Survey Shows Youth E-Cigarette Use is a Public Health Crisis
(U.S.) – Monitoring the Future survey shows youth e-cigarette use is a public health crisis and must be treated as such.
The following information includes statements from Matthew L. Myers, President of the Campaign for Tobacco-Free Kids.
The 2018 Monitoring the Future survey results released today leaves no doubt: Skyrocketing youth use of e-cigarettes has become a public health emergency in the United States and demands the strongest possible action by the FDA and policymakers at all levels, starting with a ban on the flavored products that have made e-cigarettes so popular with kids. The FDA’s actions to date are not enough, and we cannot afford to wait another year to see if they are having an impact.
Like the recently released results of the 2018 National Youth Tobacco Survey, Monitoring the Future shows that youth e-cigarette use has reached epidemic levels. The percentage of students who reported vaping nicotine in the past 30 days increased this year by 90 percent among 12th graders (from 11 to 20.9 percent), by 96 percent among 10th graders (from 8.2 to 16.1 percent) and by 74 percent among 8th graders (from 3.5 to 6.1 percent). This means youth vaping of nicotine nearly doubled in just one year among 12th and 10th graders, representing what the researchers said is the single largest increase in the survey’s 43-year history for any adolescent substance use outcome in the U.S. Vaping of any substance also increased substantially, reaching 26.7 percent among 12th graders.
The responsibility for this epidemic lies squarely with Juul, the e-cigarette that has become wildly popular with young people across the country. Juul cannot be taken seriously when it says it had no idea its product would appeal to kids. Juul is sleek, small and easy for kids to hide, comes in appealing flavors like mango and mint, and delivers a potent dose of nicotine, increasing kids’ risk of addiction. Juul fueled its growth with social media marketing featuring attractive young people in settings similar to what we saw in cigarette ads decades ago. Juul’s response has been to deny responsibility, run ads targeting policymakers to repair its image and hire high-priced lobbyists to fight effective regulation – all strategies right out of Big Tobacco’s playbook.
The FDA took an important first step to address this crisis last month when it announced plans to restrict sales of some flavored e-cigarettes in stores, but it didn’t include mint or menthol e-cigarettes despite the fact that more than half of all high school e-cigarette users report using these two flavors (according to the National Youth Tobacco Survey). The FDA must go further. As we and other public health organizations have repeatedly urged, the FDA should prohibit the sale of all flavored e-cigarettes that have not been subject to public health review by the agency, prohibit online sales of e-cigarettes until stronger safeguards are in place to prevent sales to kids, restrict marketing that appeals to kids, and enforces rules prohibiting the sale of new products without prior FDA review and authorization. Until the FDA acts, states and localities should continue their growing efforts to stop the sale of all flavored tobacco products.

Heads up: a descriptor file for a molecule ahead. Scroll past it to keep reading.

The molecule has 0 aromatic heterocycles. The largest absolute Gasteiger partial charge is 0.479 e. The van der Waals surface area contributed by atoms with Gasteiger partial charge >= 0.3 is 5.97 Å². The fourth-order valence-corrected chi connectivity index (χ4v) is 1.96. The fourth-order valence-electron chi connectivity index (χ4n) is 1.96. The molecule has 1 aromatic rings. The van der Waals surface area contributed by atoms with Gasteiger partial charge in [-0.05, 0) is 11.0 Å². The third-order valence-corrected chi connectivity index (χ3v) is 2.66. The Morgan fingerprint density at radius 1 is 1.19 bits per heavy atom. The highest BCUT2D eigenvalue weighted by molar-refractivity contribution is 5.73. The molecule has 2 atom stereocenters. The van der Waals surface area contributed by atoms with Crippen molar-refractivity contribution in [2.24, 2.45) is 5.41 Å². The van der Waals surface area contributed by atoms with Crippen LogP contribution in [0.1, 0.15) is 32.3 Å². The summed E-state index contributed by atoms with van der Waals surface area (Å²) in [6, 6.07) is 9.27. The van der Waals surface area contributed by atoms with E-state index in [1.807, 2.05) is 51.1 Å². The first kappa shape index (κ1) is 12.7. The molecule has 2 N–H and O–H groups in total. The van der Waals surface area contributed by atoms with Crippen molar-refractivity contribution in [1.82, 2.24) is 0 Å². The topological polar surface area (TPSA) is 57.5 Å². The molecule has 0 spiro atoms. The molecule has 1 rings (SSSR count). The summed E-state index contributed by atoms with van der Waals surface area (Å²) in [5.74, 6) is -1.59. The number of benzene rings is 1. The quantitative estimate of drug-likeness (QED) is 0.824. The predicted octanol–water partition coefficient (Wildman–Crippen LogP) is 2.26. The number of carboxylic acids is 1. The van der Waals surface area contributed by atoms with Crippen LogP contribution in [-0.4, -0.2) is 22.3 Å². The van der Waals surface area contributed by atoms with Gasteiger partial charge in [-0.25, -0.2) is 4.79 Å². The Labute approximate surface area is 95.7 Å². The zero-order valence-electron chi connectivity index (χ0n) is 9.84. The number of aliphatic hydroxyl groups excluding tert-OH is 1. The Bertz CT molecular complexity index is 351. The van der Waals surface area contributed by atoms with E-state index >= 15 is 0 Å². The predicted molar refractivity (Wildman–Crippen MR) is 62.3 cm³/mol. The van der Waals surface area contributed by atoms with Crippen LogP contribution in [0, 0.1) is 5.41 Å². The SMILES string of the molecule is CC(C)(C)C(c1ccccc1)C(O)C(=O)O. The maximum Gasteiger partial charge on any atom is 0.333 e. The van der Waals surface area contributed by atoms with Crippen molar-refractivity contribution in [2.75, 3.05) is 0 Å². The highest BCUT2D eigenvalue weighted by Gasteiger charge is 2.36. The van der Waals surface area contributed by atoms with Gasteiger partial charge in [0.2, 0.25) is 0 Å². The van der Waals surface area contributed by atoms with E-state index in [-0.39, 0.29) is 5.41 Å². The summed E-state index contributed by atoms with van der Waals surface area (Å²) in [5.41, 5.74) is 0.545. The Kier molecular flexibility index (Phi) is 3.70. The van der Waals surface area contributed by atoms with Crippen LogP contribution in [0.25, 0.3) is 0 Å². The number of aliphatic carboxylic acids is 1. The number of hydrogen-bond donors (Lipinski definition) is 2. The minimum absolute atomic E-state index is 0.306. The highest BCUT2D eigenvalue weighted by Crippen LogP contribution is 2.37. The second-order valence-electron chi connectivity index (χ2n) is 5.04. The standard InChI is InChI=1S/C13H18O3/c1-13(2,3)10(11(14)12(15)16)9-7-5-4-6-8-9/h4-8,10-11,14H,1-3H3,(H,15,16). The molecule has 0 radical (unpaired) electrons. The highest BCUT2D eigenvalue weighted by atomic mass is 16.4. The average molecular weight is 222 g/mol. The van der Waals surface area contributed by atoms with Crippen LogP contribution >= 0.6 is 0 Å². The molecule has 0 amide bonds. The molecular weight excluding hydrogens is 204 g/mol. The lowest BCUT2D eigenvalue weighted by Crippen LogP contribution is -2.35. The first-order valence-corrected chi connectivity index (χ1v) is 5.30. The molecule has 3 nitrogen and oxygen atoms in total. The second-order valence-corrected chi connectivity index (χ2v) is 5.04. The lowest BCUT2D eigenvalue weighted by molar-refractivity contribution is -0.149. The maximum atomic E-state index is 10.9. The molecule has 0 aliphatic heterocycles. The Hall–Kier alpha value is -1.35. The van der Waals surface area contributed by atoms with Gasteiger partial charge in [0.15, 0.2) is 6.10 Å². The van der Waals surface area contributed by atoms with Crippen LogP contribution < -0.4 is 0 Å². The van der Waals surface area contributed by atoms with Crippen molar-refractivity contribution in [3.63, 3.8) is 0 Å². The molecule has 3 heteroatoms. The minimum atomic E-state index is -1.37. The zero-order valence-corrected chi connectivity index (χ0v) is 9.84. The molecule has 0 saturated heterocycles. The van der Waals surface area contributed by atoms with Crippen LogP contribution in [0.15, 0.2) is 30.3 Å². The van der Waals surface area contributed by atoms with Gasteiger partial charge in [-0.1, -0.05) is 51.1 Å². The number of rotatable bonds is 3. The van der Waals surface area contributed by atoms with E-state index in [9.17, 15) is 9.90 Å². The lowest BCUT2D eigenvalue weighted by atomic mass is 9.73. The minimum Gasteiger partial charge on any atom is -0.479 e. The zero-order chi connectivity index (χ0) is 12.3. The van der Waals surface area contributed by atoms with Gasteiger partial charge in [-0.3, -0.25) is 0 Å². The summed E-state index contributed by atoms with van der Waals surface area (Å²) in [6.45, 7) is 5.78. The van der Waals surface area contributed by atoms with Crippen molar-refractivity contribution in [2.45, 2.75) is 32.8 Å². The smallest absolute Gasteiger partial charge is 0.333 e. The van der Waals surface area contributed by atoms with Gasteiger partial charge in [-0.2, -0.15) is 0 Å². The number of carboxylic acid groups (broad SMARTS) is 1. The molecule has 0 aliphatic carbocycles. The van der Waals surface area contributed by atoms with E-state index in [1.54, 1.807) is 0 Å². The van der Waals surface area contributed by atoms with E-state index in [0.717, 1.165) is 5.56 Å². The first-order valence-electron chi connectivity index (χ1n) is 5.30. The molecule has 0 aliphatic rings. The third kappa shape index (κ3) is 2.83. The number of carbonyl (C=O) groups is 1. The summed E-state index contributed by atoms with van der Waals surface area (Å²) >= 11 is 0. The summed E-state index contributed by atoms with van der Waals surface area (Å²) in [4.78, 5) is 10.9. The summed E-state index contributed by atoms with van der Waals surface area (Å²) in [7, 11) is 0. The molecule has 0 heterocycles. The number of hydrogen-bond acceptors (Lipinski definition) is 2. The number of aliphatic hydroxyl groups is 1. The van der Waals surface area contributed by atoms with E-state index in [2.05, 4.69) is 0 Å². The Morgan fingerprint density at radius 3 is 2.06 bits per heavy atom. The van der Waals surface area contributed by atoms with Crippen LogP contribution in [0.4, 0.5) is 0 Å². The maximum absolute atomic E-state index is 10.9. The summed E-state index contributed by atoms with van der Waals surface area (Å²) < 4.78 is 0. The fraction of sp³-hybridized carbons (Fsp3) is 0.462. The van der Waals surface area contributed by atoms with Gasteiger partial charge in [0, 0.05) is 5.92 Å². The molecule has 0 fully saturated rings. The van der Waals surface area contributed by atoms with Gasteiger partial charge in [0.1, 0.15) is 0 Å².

The Monitoring the Future survey provides fresh evidence that Juul and other e-cigarettes are eroding our nation’s enormous progress in reducing youth tobacco use and addicting a new generation. The survey found that the percentage of 12th graders who reported the use of any nicotine product in the past 30 days significantly increased to 28.5 percent in 2018 from 23.7 percent in 2017, with the increase driven entirely by vaping. “These results suggest that vaping is leading youth into nicotine use and nicotine addiction, not away from it,” the lead author stated.
It is too soon to tell what impact the increase in youth e-cigarette use will have on youth cigarette smoking rates. Monitoring the Future found that cigarette smoking among 12th graders continued a long decline, falling to 7.6 percent in 2018 from 9.7 percent in 2017 (and down from a high of 36.5 percent in 1997). The researchers said the 2018 decline was “consistent with a cohort effect still working its way up the age spectrum” – that is, the decline is what you would expect given previously reported declines among 8th and 10th graders. The survey found no significant decline in cigarette smoking for 8th and 10th graders in 2018.
E-cigarettes pose serious risks to the health of our children. The U.S. Surgeon General has found that youth use of nicotine in any form, including e-cigarettes, is unsafe, can cause addiction and harm the developing adolescent brain, affecting attention and learning. A January 2018 report by the National Academies of Sciences, Engineering and Medicine concluded, “There is substantial evidence that e-cigarette use increases the risk of ever using combustible tobacco cigarettes among youth and young adults.”
The Monitoring the Future survey has been conducted annually since 1975 by researchers at the University of Michigan’s Institute for Social Research and is funded by the National Institute on Drug Abuse. The e-cigarette findings of the 2018 survey were also summarized in The New England Journal of Medicine.